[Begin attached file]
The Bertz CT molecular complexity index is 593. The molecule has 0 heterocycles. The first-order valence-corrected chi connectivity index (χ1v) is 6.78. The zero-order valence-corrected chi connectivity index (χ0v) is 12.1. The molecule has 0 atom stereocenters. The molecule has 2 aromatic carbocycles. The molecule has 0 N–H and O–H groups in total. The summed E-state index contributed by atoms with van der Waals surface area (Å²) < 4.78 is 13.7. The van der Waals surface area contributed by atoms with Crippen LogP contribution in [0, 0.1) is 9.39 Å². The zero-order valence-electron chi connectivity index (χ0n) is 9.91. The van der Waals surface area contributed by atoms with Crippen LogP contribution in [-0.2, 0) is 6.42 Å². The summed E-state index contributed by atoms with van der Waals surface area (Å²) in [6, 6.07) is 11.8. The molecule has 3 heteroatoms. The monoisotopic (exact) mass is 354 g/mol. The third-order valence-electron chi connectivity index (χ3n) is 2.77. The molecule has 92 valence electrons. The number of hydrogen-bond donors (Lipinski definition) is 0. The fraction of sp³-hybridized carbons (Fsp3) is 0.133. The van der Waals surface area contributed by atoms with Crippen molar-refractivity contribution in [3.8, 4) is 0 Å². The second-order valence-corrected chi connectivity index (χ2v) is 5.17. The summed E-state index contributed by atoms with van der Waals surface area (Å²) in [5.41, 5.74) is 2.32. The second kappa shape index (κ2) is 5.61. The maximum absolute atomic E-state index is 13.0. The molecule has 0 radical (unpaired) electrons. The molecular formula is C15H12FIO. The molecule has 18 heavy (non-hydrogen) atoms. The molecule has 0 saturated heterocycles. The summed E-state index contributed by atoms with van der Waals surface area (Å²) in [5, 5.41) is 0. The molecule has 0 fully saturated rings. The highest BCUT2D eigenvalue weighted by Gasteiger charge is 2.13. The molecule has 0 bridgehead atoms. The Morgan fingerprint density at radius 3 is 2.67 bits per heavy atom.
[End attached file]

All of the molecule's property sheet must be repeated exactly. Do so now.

The Bertz CT molecular complexity index is 593. The molecule has 0 heterocycles. The first-order valence-corrected chi connectivity index (χ1v) is 6.78. The zero-order valence-corrected chi connectivity index (χ0v) is 12.1. The molecule has 0 atom stereocenters. The molecule has 2 aromatic carbocycles. The molecule has 0 N–H and O–H groups in total. The summed E-state index contributed by atoms with van der Waals surface area (Å²) < 4.78 is 13.7. The van der Waals surface area contributed by atoms with Crippen LogP contribution in [0, 0.1) is 9.39 Å². The zero-order valence-electron chi connectivity index (χ0n) is 9.91. The van der Waals surface area contributed by atoms with Crippen LogP contribution in [-0.2, 0) is 6.42 Å². The summed E-state index contributed by atoms with van der Waals surface area (Å²) in [6, 6.07) is 11.8. The molecule has 3 heteroatoms. The monoisotopic (exact) mass is 354 g/mol. The third-order valence-electron chi connectivity index (χ3n) is 2.77. The molecule has 92 valence electrons. The number of hydrogen-bond donors (Lipinski definition) is 0. The fraction of sp³-hybridized carbons (Fsp3) is 0.133. The van der Waals surface area contributed by atoms with Crippen molar-refractivity contribution in [3.8, 4) is 0 Å². The second-order valence-corrected chi connectivity index (χ2v) is 5.17. The summed E-state index contributed by atoms with van der Waals surface area (Å²) in [5.41, 5.74) is 2.32. The second kappa shape index (κ2) is 5.61. The maximum absolute atomic E-state index is 13.0. The molecule has 0 radical (unpaired) electrons. The molecular formula is C15H12FIO. The molecule has 18 heavy (non-hydrogen) atoms. The molecule has 0 saturated heterocycles. The summed E-state index contributed by atoms with van der Waals surface area (Å²) in [5, 5.41) is 0. The molecule has 0 fully saturated rings. The highest BCUT2D eigenvalue weighted by Gasteiger charge is 2.13. The molecule has 0 bridgehead atoms. The Morgan fingerprint density at radius 3 is 2.67 bits per heavy atom.